The latest finds are also offering clues to the evolution of key mammal features. For instance, the keen hearing of mammals is partly down to tiny bones in the middle ear — the malleus, incus and ectotympanic. But in the reptilian ancestors of mammals, these bones were part of the jaw, and were used for chewing instead of hearing. Mammal forerunners, such as shrew-like Morganucodon from 205 million years ago, sported a prototype of the mammal arrangement that allowed for both functions12.
In 2011, Meng reported an intermediary13: a 120-million-year-old specimen from China belonging to a group of mammals called eutriconodonts and named Liaoconodon hui (see ‘Mammal hallmarks’). The rat-sized fossil revealed three middle-ear bones, but they were still attached to the jaw by cartilage. “The hearing function and the chewing function were still not completely separated,” he explains. This was hard evidence of the evolutionary transition from jaw to ear.
Another unique trait of mammals is the sophisticated way they chew and ingest food in small parcels, rather than swallowing things whole as snakes and alligators do. To make that possible, mammals evolved a wide variety of complex teeth for biting and grinding food.
But as babies, mammals are nourished another way — by suckling from their mother’s mammary glands. “Our whole group is named after this incredible biological innovation,” says Luo. Drinking milk is made possible by the ability to suck and swallow, aided by the hyoid bones in the throat and muscles that support them. This apparatus also forms the voice box.
In July, Luo published a paper revealing a 165-million-year-old vole-sized docodont — a close relative of true mammals — that had the hyoid bones of its throat preserved14. Microdocodon gracilis is the earliest animal known to have been able to suckle like a modern mammal.
This level of detail is rare, and — similar to the study of the Kayentatherium hatchlings — the work on both the ear and throat bones has been made possible only through advances in microCT scanning techniques, says Krause. The technique has also revealed details about the olfactory abilities and brains of early mammals. These revelations are “breathing life into these early mammals in ways that were previously impossible and almost inconceivable”, he says.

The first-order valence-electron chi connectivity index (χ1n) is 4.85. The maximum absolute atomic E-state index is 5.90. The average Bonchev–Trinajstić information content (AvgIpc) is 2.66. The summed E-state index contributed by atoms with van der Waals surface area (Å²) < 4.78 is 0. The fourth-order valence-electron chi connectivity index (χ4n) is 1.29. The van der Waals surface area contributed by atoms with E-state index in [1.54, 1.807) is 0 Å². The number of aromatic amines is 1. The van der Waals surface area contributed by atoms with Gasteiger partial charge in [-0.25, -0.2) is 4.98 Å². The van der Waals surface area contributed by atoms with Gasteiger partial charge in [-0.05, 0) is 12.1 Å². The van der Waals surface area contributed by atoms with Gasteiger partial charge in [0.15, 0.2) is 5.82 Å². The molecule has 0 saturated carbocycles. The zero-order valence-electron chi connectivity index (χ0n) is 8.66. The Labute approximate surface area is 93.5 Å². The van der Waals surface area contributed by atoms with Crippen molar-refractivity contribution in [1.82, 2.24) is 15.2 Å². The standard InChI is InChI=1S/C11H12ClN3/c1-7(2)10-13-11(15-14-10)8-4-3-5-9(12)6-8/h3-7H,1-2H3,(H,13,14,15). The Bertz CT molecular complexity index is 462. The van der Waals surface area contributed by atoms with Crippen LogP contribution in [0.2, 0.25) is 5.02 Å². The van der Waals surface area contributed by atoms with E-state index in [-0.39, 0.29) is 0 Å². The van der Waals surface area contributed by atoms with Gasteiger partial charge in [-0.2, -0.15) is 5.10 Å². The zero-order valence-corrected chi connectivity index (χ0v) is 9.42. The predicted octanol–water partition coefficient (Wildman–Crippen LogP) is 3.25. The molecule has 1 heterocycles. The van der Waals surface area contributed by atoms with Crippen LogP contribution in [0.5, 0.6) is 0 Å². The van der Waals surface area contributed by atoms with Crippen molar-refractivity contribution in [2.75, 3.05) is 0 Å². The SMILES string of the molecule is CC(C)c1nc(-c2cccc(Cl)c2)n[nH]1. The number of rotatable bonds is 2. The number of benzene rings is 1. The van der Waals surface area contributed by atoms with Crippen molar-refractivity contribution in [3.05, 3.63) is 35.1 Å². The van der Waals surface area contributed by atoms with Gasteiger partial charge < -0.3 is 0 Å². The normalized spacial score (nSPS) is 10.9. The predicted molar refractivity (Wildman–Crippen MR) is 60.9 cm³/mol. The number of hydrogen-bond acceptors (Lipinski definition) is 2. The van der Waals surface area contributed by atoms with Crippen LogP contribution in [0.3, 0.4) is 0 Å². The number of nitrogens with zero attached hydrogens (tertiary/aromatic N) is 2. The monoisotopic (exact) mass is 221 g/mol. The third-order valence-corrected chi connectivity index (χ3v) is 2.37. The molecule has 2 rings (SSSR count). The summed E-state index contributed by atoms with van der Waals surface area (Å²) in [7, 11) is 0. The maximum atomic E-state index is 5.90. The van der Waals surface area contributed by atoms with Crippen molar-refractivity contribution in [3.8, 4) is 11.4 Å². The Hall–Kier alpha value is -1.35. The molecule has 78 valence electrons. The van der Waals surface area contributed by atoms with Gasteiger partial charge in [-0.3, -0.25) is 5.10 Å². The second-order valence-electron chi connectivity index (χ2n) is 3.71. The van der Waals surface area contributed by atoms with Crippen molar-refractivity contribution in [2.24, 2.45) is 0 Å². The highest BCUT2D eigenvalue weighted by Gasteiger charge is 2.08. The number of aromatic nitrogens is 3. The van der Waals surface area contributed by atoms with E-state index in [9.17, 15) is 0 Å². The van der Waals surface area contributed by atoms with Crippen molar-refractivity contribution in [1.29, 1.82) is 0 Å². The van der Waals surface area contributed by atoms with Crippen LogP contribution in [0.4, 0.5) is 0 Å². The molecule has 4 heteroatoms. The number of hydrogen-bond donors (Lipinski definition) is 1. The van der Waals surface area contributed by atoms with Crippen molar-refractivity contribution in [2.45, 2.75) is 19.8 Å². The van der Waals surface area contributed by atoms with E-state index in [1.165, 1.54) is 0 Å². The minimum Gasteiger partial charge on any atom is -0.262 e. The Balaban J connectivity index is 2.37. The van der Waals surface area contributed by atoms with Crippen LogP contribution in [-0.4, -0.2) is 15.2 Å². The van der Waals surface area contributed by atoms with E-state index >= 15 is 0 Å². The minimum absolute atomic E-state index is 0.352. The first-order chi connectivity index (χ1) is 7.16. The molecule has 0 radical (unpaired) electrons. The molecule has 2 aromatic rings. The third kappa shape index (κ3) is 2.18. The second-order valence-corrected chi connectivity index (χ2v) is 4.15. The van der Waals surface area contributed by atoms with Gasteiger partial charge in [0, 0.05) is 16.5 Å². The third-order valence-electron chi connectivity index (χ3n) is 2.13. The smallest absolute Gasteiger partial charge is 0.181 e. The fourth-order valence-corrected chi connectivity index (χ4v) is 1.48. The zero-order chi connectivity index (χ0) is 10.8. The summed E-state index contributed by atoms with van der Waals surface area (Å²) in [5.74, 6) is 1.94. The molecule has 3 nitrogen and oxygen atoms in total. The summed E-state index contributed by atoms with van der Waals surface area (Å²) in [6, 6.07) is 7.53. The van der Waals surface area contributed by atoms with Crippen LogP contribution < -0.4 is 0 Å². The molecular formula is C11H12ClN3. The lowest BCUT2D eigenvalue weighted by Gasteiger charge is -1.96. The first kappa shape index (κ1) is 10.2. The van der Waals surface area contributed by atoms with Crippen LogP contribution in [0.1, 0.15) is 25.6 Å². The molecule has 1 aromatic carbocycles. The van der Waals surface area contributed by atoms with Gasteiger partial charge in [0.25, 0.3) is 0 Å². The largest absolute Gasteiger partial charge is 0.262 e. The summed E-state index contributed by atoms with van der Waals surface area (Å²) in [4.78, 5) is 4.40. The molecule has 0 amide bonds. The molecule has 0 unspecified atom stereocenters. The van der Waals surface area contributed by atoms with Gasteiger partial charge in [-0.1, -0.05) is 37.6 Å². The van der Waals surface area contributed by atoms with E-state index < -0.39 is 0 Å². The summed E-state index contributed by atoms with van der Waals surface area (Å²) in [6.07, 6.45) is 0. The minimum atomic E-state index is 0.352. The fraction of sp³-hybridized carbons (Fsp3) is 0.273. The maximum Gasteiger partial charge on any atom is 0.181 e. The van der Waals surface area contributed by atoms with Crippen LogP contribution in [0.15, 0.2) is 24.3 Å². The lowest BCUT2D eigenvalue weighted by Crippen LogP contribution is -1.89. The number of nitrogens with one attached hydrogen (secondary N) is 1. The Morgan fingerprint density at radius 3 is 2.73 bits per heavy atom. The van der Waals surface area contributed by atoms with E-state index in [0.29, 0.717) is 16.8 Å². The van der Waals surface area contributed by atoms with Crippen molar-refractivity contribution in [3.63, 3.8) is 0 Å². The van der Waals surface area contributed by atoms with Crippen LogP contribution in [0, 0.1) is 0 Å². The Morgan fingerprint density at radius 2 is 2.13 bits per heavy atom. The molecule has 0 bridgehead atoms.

Much of the constellation of features we think of as defining mammals — complex teeth, excellent senses, lactation, small litter size — might actually have evolved before true mammals, and quite quickly. “More and more it looks like it all came out in a very short burst of evolutionary experimentation,” Luo says. By the time mammal-like creatures were roaming around in the Mesozoic, he says, “the lineage has already acquired its modern look and modern biological adaptations”.
Although the experts concur on many points, there is still much debate about how early mammal groups are related, and which groups are true mammals. That leads to uncertainty about how key traits evolved, says Hoffman.
One sticking point between Meng and Luo, who have each developed their own evolutionary trees, is the haramiyids. Meng thinks this early group belongs with true mammals, whereas Luo is convinced it’s a side branch. The oldest known haramiyids are from 208 million years ago in the Triassic. If they are true mammals, then mammal origins date back at least that far — if not, then the oldest known mammal is 178 million years old, well into the Jurassic.
More fossils will help to resolve such questions, and bring more surprises. Krause and Meng say they are both studying exciting fossils, but are yet to publish their findings on them, and tens of unstudied specimens lie piled in the offices of their Chinese colleagues.
Palaeontologists have many items on their wish lists. One characteristic that Luo wants to understand is growth rates. Reptiles grow slowly throughout their lives, whereas mammals grow in bursts in youth and then plateau. He’d love to find a series of fossils from babies to adults to watch this happening. “That is one of the most critical features in mammals that help to define our biology,” he says.
Both Hoffman and Meng agree that embryos and more babies would be significant finds — and, like the Kayentatherium discovery with its dozens of hatchlings, they would help us to pinpoint the date that mammal-style small litter sizes appeared. Meng’s dream is to find a pregnant mammal. “This is always in my mind that I will find a mammal that inside the skeleton you can see some very delicate skeleton, which is either an egg that hasn’t hatched, or it’s a more interesting fetus,” he says.
If the flurry of discoveries has taught researchers anything, it’s that every fossil find has the potential to add a chapter to evolutionary history or even flip the prevailing narrative on its head. “We’re really in this exciting, almost manic phase of lots of new evidence coming in, and it’s going to take time to synthesize,” says Brusatte.
Nature 574, 468-472 (2019)